Mixed plastic and glass waste is set to become a valuable commodity with the establishment of an $8.8 million “green manufacturing” research hub at UNSW led by Scientia Professor Veena Sahajwalla.
The federal government will contribute $2.2 million as part of the Australian Research Council Industrial Transformation Research Hubs scheme, and industry partners will contribute a further $6.6 million in cash and in-kind support for the four year project.
Professor Sahajwalla, Director of the Centre for Sustainable Materials Research and Technology, says the research hub provides a unique opportunity for a range of different industries to join forces with scientists in a common goal.
“Our overarching commitment is to get value out of waste and not always put it into landfill, which is not a good solution, both environmentally and economically,” she says.
The hub’s industry partners are Brickworks Building Products Pty Ltd, Arrium Mining Consumables, Jaylon Industries Pty Ltd, and Tersum Energy Pty Ltd.
The hub will undertake world-leading research into the high temperature transformation of waste that is rich in glass and plastic – for example, from used cars – into new products that could include wear-resistant grinding media and light-weight “green” building materials.
Professor Sahajwalla has a won many awards as the developer of a revolutionary “green steel” making process, commercialised by OneSteel, in which old rubber tyres and plastics are used as a partial replacement for coke in electric arc furnace steelmaking.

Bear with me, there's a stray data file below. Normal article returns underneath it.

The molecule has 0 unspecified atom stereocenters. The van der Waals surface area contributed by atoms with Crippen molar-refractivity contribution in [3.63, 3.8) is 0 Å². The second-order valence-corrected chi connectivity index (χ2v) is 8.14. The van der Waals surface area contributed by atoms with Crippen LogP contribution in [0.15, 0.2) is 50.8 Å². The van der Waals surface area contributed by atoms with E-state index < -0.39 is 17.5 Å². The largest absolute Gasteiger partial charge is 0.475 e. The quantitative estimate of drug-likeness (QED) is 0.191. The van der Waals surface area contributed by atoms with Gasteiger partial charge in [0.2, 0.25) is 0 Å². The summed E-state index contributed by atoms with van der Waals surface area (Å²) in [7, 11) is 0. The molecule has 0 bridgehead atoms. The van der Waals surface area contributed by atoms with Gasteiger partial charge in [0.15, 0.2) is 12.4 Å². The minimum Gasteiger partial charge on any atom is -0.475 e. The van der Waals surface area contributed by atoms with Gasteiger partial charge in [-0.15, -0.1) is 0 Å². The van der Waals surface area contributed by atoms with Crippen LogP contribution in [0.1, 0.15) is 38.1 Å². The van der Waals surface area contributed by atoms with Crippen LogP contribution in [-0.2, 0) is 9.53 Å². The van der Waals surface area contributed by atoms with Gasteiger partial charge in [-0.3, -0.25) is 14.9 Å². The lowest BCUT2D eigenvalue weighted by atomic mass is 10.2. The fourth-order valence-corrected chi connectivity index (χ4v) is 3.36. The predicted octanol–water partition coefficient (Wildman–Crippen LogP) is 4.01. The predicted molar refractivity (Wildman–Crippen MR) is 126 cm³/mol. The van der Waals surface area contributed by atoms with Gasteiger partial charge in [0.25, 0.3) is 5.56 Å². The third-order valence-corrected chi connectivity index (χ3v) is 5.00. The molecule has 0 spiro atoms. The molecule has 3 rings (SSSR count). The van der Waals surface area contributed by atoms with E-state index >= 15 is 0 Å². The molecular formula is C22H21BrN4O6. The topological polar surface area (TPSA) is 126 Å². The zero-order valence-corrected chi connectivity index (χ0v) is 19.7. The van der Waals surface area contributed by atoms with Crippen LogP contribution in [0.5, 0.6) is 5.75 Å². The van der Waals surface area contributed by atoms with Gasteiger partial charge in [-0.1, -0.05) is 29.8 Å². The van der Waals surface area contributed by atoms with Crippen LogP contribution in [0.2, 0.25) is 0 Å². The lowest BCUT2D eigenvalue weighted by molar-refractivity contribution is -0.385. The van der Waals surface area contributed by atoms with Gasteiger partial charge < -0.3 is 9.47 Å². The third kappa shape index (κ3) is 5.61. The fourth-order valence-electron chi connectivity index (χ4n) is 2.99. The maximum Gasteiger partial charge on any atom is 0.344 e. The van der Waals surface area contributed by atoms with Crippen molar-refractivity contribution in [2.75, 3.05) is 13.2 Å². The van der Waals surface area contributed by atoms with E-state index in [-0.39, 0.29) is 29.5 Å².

“We’ve clearly had good success with green steelmaking, and we could do so much more through green manufacturing. There are so many other opportunities. That’s what drives me on,” says Professor Sahajwalla.
The UNSW research hub was one of seven announced this week by Minister for Education Christopher Pyne, to be funded with $23.9 million in government grants and more than $36.4 million from industry partners.
“The Australian Government is committed to a vibrant research sector with strong industry collaboration. This particular scheme allows us to deliver exactly that,” Mr Pyne said.
UNSW Deputy Vice-Chancellor (Research) Professor Les Field said it was a great outcome for UNSW.
“Professor Sahajwalla and her team are at the forefront of waste recycling technology. The Industrial Transformation Research Hubs are important vehicles for bringing together the research sector and industry to translate her great research into practice,” Professor Field said.
UNSW Science media contact: Deborah Smith: 9385 7303, 0478 492 060, email@example.com